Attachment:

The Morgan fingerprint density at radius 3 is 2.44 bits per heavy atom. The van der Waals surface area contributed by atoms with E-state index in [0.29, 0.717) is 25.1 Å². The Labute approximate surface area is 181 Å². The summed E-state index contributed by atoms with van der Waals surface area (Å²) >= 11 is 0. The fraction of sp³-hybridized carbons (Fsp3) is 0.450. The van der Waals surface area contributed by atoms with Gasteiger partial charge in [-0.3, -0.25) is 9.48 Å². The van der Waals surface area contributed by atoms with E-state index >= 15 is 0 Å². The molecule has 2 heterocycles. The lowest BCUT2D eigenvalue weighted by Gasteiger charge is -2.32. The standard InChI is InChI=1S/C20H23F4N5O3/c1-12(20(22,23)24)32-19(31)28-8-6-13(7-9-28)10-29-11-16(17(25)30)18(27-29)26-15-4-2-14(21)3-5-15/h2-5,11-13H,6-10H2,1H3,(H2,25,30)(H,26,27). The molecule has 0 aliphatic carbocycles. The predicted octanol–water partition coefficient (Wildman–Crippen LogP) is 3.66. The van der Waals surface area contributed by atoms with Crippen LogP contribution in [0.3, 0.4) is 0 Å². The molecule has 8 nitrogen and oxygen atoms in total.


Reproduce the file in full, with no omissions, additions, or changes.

The Morgan fingerprint density at radius 3 is 2.44 bits per heavy atom. The van der Waals surface area contributed by atoms with E-state index in [0.29, 0.717) is 25.1 Å². The Labute approximate surface area is 181 Å². The summed E-state index contributed by atoms with van der Waals surface area (Å²) >= 11 is 0. The fraction of sp³-hybridized carbons (Fsp3) is 0.450. The van der Waals surface area contributed by atoms with Gasteiger partial charge in [-0.3, -0.25) is 9.48 Å². The van der Waals surface area contributed by atoms with E-state index >= 15 is 0 Å². The molecule has 2 heterocycles. The lowest BCUT2D eigenvalue weighted by Gasteiger charge is -2.32. The standard InChI is InChI=1S/C20H23F4N5O3/c1-12(20(22,23)24)32-19(31)28-8-6-13(7-9-28)10-29-11-16(17(25)30)18(27-29)26-15-4-2-14(21)3-5-15/h2-5,11-13H,6-10H2,1H3,(H2,25,30)(H,26,27). The molecule has 0 aliphatic carbocycles. The predicted octanol–water partition coefficient (Wildman–Crippen LogP) is 3.66. The van der Waals surface area contributed by atoms with Crippen LogP contribution in [0.3, 0.4) is 0 Å². The molecule has 8 nitrogen and oxygen atoms in total.